of 1858, the provisions of which remained on Statute Book in subsequent Government of
India Acts, for the first time spelt out tortiuous liability of State in Statutory terms. It
provided that Secretary of State may sue or be sued which read as follows "The Secretary of
State in Council may sue and be sued as well in India as in England in the name of the
Secretary of State in Council as a body corporate and all persons and bodies politic shall and
may have and take the same suits remedies and proceedings legal and equitable against the
Secretary of State in Council of India as they could have done against the said company, and
the property and effects hereby vested in Her Majesty for the purposes of the Government of

India acquired for the said purpose shall be subject and liable to the same judgments and
executions as those vested in the said Company would have been liable to in respect of debts
and liabilities lawfully contracted and incurred by the said Company". Sec. 68 of the said
Act protected members of the Council from personal liability. Now Article 361 of the
Constitution of India exempts the President and the Governors who are heads of State from
personal liability. The leading case under Sec. 58 of the Government of India Act 1858 was
Oriental Steam Navigation v. Secretary to the State of India (Bombay High Court Reports
Vol. V, 1868-69) Appendix I. The Calcutta High Court in the said case held that there was a
great and clear distinction between acts done by the public servants in the delegated exercise
of sovereign powers and acts done by them in the conduct of other activities. The Court held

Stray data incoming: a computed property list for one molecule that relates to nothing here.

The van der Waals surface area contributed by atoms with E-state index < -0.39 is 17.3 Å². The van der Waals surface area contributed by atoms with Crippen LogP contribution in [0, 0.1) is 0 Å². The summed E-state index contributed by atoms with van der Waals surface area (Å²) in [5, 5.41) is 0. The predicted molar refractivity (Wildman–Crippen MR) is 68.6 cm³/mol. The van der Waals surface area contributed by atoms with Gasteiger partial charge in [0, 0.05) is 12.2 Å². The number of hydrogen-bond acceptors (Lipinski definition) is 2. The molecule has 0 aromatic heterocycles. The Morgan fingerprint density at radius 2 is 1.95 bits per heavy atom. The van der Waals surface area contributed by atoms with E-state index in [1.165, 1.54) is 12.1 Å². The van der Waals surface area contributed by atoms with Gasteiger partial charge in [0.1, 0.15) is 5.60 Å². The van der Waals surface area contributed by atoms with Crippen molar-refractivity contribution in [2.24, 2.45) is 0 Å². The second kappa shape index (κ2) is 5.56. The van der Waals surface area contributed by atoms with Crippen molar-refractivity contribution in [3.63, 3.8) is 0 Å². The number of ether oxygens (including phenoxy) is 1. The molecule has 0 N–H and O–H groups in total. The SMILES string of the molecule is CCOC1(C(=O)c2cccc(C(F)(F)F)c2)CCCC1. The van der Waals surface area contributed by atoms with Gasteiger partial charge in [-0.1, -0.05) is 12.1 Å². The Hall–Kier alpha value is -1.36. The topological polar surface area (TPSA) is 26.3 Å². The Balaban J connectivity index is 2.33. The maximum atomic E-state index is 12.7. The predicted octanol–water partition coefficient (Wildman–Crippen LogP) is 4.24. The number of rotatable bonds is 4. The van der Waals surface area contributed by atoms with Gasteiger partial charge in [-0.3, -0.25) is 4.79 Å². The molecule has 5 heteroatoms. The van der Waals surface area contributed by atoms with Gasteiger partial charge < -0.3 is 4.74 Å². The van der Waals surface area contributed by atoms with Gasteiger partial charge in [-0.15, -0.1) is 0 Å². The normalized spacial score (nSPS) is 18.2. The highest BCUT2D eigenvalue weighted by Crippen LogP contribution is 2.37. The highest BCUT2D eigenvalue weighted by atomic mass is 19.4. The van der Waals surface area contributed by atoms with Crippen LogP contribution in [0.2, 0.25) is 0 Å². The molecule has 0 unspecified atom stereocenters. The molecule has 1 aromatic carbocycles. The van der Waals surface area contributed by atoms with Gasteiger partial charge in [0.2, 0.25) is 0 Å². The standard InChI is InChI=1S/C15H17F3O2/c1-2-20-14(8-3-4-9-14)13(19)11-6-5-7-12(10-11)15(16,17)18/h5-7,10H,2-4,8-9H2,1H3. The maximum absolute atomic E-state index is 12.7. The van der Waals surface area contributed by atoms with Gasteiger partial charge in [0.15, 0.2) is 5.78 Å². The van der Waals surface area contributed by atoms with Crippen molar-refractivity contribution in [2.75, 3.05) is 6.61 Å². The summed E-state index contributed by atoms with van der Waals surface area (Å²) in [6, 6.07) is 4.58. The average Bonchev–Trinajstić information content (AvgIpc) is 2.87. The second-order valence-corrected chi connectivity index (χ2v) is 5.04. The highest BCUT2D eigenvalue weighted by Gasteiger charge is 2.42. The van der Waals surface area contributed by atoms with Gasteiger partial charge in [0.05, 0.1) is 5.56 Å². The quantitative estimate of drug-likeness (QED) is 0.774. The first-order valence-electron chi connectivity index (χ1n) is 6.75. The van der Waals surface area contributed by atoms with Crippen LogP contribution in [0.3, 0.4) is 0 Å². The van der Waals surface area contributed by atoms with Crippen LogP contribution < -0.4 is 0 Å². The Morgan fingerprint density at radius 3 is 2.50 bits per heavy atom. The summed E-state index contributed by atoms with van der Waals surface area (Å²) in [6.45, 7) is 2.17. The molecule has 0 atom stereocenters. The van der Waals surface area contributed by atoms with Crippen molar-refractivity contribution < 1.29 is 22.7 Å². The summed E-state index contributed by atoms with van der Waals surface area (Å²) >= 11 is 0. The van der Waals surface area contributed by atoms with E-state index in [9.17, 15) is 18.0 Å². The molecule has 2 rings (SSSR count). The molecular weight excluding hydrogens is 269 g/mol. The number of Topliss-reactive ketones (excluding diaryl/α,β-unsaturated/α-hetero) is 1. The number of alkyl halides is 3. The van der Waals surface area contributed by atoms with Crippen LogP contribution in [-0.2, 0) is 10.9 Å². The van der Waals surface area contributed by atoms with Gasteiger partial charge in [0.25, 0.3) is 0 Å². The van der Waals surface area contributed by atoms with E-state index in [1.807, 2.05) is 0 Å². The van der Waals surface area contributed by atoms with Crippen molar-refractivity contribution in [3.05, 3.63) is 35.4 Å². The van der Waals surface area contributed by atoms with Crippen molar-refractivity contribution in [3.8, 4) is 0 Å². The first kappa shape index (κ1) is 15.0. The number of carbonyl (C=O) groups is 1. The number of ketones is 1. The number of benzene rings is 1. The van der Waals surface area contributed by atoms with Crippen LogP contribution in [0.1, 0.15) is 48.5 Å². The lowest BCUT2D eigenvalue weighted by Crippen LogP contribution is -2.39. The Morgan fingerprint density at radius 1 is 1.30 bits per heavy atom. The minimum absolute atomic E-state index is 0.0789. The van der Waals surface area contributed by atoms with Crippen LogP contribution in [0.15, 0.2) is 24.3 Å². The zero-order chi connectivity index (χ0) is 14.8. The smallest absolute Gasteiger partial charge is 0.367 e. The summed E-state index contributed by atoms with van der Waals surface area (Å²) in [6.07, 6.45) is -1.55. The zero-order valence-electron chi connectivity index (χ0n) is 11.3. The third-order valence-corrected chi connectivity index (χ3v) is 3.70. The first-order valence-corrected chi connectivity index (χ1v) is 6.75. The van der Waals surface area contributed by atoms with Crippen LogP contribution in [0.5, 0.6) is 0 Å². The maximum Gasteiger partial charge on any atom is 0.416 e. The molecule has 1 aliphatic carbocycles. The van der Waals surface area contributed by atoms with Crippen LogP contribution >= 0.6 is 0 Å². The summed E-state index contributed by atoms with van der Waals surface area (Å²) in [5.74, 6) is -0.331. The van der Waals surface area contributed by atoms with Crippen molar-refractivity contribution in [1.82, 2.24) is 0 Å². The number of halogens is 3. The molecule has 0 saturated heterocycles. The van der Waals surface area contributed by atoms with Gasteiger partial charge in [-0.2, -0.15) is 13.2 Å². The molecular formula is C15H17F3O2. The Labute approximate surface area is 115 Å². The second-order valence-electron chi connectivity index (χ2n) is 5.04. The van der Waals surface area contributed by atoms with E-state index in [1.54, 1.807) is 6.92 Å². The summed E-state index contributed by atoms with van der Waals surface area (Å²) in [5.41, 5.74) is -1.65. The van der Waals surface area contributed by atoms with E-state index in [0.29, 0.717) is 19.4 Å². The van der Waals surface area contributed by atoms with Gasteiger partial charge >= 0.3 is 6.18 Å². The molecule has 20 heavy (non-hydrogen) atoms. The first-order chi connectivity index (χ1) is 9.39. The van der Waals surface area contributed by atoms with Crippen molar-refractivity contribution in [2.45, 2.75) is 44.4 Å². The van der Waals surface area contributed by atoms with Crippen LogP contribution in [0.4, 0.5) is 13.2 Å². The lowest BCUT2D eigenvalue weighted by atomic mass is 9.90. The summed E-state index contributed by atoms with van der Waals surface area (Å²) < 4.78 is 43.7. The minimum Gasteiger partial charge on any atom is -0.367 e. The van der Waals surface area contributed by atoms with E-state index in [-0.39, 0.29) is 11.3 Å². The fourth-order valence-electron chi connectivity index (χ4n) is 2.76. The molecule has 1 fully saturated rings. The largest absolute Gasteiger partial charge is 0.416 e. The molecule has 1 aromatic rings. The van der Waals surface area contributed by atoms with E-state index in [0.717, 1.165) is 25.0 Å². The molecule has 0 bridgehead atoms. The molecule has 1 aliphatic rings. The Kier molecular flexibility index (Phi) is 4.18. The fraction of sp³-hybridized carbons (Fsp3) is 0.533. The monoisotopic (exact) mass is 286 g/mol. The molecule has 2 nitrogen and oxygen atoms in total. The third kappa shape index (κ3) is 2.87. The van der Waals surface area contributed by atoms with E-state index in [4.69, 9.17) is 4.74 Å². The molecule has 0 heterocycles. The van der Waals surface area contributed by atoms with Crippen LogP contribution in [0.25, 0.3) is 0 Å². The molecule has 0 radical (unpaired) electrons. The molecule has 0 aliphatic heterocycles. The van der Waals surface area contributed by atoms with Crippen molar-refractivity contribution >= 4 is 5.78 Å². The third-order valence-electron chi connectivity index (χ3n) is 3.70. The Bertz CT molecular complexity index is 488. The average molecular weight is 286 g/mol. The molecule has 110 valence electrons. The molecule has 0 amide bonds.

that East India Company were not sovereign, drew distinction between sovereign acts in
respect of which State was not liable and the other category i.e. non sovereign in respect of
which the Secretary of the State was made liable. In the said case due to negligence of a
servant of Government working in Dockyard an accident happened and horse of a carriage
hired by an individual was injured. Calcutta High Court had in a subsequent decision
adhered to the same view but the Bombay and Madras High Courts did not agree with the
same. The Madras High Court in Secretary of State v. Hari Bhanjj (1882) ILR Madras 273
held that immunity of East India Company extended only to "Acts of the State". The defence
of an act of State is not available against a citizen. Acts of State are directed against another
sovereign State or its sovereign personally or its subjects and being based on policy
consideration and not on law administered by municipal Courts they are not justiciable.
Under the Constitution of India two Articles viz Article 294 and Article 300 contain
explicit and implicit provisions regarding tortious liability of State and suit against it. Both
the Articles come under Chapter III of "Part XII of the Constitution of India which is headed
as Property Contracts. Rights, Liabilities Obligations and Suits." Article 294 (b) of the
Constitution of India provides that the liability of Union Government or State Government
may arise out of any contract or otherwise. The word "otherwise" would include various
liabilities including tortious liability also. This Article thus constitutes and transfers the
liabilities of Government of India and Government of each governing province in the Union